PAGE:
Sep 5, 2008

Word Travels Fast

Bad news travels fast too. Take for example the text I got last Thursday night while driving to Brian Head, UT for the National Mountain Bike Series Finale. Just after passing the giant thermometer in Baker that read 103-degrees, I got forwarded a text from Joy that was originally sent to her from Adam that said something like, “Some chick hit a car at crit.”

Being the must-know-it-all that I am, I immediately sent out a group text to nearly everyone I know that may have been at crit that evening. I got several replies. Some knew nothing about it, so all I did was raise their own curiosities, but some were actually witness to the horrible accident and so I got what turned out to be the straight answer. Straight from the horse’s mouth, or cell phone I should say, Jeff Padgett answered for his injured wife with, “It was Trish. I’m at the hospital now with her. Stitches in her head and a broken clavicle.” By his text I gathered it wasn’t life threatening and I figured I better not bother him anymore. He and Trish obviously had more important things to worry about other than my curiosity.

End of story? Not quite. In the days that followed I started to get more info from more sources. Brian Head isn’t exactly the best place for cell coverage, so that may have been part of the problem, but between Thursday night and Monday morning the crit crash went from a single-rider incident to a 10-rider massacre.

There were so many other questions that a simple text could not take care of. What about said car? Did the car hit Trish? No one had said anything about a car in their texts except for Adam, texter extraordinaire. Did anyone else hit the car? Did the car hit anyone else? Who else was in the pile up? Why hadn’t Adam mentioned the other people that had gone down? Was it because Trish was the only one who was injured or was it because Trish was the only one who hit the car? What kind of car was it? And then the selfish bastard in me also wanted to know who took the sprint, if there was a break, and if the crash had black flagged the ride altogether. So many questions, so little good information.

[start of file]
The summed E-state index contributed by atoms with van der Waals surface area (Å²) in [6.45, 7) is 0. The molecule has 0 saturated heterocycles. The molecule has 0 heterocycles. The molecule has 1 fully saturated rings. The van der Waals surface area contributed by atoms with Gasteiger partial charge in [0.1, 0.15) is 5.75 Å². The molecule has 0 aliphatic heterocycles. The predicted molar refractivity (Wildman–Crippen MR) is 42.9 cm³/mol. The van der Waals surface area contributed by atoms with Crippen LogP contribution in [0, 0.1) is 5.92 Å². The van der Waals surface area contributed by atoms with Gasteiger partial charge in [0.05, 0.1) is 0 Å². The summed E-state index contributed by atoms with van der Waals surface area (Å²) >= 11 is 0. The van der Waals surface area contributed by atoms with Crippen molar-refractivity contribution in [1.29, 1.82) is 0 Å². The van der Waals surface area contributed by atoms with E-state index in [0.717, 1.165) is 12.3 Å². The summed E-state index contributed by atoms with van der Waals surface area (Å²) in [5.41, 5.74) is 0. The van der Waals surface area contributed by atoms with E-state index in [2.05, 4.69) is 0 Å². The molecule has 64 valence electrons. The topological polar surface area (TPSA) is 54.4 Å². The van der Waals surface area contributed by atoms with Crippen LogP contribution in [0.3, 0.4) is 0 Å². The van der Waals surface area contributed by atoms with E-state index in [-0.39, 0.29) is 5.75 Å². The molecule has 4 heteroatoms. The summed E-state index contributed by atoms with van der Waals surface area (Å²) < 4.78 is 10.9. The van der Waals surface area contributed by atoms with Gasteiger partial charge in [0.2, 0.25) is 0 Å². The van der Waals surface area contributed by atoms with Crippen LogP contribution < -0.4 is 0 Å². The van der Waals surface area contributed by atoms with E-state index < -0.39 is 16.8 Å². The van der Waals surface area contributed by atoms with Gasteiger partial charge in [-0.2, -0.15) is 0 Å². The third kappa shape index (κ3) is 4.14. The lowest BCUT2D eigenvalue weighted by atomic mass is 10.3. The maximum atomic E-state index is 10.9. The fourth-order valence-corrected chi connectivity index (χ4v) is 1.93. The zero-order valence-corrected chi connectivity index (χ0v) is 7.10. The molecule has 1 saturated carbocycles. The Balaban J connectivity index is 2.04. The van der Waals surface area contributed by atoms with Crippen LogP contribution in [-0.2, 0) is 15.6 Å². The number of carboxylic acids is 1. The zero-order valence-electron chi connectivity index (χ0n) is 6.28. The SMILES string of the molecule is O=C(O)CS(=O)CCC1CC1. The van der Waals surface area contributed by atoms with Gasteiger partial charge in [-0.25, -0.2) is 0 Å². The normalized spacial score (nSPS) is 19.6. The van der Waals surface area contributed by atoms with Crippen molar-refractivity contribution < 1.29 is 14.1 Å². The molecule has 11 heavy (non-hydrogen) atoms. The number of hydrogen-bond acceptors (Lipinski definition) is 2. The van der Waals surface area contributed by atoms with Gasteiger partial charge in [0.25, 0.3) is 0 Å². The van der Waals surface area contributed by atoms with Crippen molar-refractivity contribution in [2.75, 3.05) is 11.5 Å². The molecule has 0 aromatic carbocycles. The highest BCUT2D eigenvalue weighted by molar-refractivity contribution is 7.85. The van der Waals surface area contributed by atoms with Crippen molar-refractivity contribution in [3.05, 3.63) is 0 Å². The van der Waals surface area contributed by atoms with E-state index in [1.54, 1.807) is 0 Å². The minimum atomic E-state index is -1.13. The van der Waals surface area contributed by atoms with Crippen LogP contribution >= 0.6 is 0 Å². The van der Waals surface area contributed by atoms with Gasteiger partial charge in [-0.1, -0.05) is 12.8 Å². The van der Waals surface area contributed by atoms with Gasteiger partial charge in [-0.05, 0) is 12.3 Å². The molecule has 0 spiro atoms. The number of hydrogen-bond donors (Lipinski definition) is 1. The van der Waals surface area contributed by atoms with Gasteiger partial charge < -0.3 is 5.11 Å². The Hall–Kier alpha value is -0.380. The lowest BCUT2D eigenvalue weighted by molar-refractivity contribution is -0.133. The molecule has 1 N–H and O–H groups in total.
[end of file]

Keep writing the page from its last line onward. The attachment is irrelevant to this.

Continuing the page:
Upon my return I found out that most of the information I had heard was not true. According to Padgett, here's what really happened. The entire time, there was a car parked on San Bernardino Ave on the other side of turn three. For some reason the line got towed toward the car and at the last second people were moving and swerving left in order to miss it. At that point someone crossed over Trish’s front wheel and she went down. She ended up with more than a dozen stitches in her head scrapes and bruises all over her body and a broken clavicle, which required surgery, a plate and pins. No one else crashed. No one hit a car. No one politely fessed up to taking her out. That’s two weeks in a row of people hitting the ground because someone else is riding stupid.

Head up you A-holes! Yes, you should hold your head down in shame when you're not riding, but you should KEEP YOUR HEAD UP WHILE RIDING YOUR BIKE! I have this fear that Ryder is going to have to spoon feed me and change my pants before I’m 90 years old because of something stupid one of you have done. Instead, I’d much rather spend the next 50 or so years spoon feeding you all pain, shame, and suffering. I’ll say it again: Head up A-holes!

See that thing that looks like a six legged caterpillar sitting on Trish's shoulder? That's no insect. That's a plate and six screws in her clavicle.

Trish, prior to being taken out, in much happier times. Get well soon Trish. Jeff is much more pleasant to be around when you're near.


Trevor Walton said...

If it's any consolation, the days are rapidly approaching where we'll all be stuck indoors on our trainers, or riding the trails by the glow of a headlamp. Any crashes in those situations are generally self-inflicted, and anyone who manages to crash on a trainer (rollers excluded), should probably steer well clear of bicycles anyway.

Tricia said...

Thanks Matt. Hurts like a mother, while I lay here flat on my back, typing with one hand. Dilaudid, Norco, and Vicodin are my friends these days (and my mom who came out from Michigan to take care of me). Don't think I;ll do crit again -- I inevitably get stuck in the back with all the funky riders who cross wheels and lines and weave all over the place. Not a safe place to be obviously! Thanks to all you awesome riders who have supported me through this and have encouraged me and made me a better rider over the last year! I am always open to visitors. Tricia

Joey said...

I figure the best chance at surviving crit these days is to pedal like hell, stay at the front of the pack (for as long as you can) then get dropped and wait to get back into the group the following lap. I speak from experience on being dropped and getting dropped (by a sign).

Jonathan said...

Ouch, no fun! I do still miss tues/thurs riding with you guys. Be safe and stay off the front!

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